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"Elevator" redirects here. For information about the object in Donkey Kong's Crash Course in Nintendo Land, see Automated elevator. For the object in Super Mario Land also referred to as an Elevator, see Lift Block.
Lifts in Donkey Kong

Lifts[1][2] (also known as elevators)[3][4] are objects that appear throughout the Super Mario franchise. They are simply platforms that go up or down, in order to transport a game character or object to different heights. Some move by themselves, while others are controlled by the player. Lifts in the Yoshi franchise have a distinct zigzag pattern and are called Flatbed Ferries.


Donkey Kong franchise[edit]

Donkey Kong[edit]

In Donkey Kong, two sets of lifts appear in 75m: one set going up, the other set going down. Lifts appear to work via a chain-like mechanism. When an elevator reaches the end of its path, it disappears, and a new one appears at the beginning of the path, as opposed to a single elevator going up and down.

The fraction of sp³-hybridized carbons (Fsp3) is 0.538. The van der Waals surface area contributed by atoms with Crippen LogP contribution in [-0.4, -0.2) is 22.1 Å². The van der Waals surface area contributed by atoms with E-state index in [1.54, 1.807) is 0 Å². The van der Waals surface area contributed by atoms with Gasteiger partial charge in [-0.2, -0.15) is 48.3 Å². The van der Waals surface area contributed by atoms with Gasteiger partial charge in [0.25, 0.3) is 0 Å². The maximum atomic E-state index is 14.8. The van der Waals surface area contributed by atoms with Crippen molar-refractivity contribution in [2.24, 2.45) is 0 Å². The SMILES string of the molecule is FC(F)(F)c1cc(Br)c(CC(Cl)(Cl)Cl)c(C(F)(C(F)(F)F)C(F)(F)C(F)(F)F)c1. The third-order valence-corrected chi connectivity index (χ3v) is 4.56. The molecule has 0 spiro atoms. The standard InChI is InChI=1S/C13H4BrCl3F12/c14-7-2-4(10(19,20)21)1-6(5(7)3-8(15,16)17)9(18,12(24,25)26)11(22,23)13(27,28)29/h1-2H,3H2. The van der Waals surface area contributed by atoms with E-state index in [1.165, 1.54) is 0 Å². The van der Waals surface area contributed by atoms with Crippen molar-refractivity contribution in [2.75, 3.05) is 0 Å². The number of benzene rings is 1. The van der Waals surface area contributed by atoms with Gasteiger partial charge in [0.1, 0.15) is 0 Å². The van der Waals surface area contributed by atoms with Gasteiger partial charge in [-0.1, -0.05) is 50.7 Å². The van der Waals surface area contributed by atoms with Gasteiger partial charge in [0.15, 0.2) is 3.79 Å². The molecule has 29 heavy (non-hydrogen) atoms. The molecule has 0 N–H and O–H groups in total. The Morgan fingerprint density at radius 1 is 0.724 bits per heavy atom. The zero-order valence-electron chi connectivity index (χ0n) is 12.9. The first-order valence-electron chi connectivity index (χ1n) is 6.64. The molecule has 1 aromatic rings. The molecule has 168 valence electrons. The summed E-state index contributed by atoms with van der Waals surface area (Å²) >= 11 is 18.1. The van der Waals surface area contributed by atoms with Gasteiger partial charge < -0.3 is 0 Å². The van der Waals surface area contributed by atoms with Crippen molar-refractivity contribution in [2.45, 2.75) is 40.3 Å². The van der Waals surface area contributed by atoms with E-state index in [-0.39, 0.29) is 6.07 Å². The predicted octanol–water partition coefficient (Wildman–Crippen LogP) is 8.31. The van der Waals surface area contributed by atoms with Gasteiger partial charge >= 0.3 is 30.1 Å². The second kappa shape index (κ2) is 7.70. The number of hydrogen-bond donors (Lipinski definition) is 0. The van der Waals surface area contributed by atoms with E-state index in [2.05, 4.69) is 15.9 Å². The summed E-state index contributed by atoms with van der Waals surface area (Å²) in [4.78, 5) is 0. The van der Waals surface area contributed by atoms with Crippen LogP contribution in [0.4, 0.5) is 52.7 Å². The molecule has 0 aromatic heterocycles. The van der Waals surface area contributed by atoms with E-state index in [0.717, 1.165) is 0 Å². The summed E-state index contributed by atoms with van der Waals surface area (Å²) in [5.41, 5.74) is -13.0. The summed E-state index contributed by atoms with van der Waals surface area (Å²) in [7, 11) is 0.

Donkey Kong (Game Boy)[edit]

Lifts also appeared in the Game Boy version of Donkey Kong. In some levels, levers can be pulled to make them change direction.

Donkey Kong Country[edit]

In Donkey Kong Country, many elevators are in the latter half of Elevator Antics. They either move up or down from a steel pole. The elevator lifts appear to be filled with coal.

Donkey Kong Country 3: Dixie Kong's Double Trouble![edit]

In Donkey Kong Country 3: Dixie Kong's Double Trouble!, lifts consist of wooden planks. Some are activated when Dixie Kong or Kiddy Kong ride them, and some are activated automatically. They are found primarily in mills, but also appear in Fire-Ball Frenzy and Rocket Rush. Additionally, a single horizontally moving lift appears during the first boss fight with Baron K. Roolenstein. In the Game Boy Advance version, they also appear in Dingy Drain-Pipe.